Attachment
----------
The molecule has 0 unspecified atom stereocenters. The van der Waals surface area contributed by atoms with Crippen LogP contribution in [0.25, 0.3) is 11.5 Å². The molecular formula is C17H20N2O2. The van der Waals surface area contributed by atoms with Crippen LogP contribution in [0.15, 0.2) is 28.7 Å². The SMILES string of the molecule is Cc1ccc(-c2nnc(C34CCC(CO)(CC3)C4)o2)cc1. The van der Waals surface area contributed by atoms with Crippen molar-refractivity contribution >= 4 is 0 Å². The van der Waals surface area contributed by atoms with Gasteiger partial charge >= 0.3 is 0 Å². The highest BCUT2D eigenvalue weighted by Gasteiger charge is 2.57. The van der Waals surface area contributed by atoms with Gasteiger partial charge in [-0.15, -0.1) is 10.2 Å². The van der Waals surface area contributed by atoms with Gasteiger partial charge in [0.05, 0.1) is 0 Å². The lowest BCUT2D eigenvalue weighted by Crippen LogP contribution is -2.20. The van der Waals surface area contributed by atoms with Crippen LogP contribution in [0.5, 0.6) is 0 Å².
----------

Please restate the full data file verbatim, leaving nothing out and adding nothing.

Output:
The molecule has 0 unspecified atom stereocenters. The van der Waals surface area contributed by atoms with Crippen LogP contribution in [0.25, 0.3) is 11.5 Å². The molecular formula is C17H20N2O2. The van der Waals surface area contributed by atoms with Crippen LogP contribution in [0.15, 0.2) is 28.7 Å². The SMILES string of the molecule is Cc1ccc(-c2nnc(C34CCC(CO)(CC3)C4)o2)cc1. The van der Waals surface area contributed by atoms with Crippen molar-refractivity contribution >= 4 is 0 Å². The van der Waals surface area contributed by atoms with Gasteiger partial charge >= 0.3 is 0 Å². The highest BCUT2D eigenvalue weighted by Gasteiger charge is 2.57. The van der Waals surface area contributed by atoms with Gasteiger partial charge in [-0.15, -0.1) is 10.2 Å². The van der Waals surface area contributed by atoms with Gasteiger partial charge in [0.05, 0.1) is 0 Å². The lowest BCUT2D eigenvalue weighted by Crippen LogP contribution is -2.20. The van der Waals surface area contributed by atoms with Crippen LogP contribution in [0.5, 0.6) is 0 Å².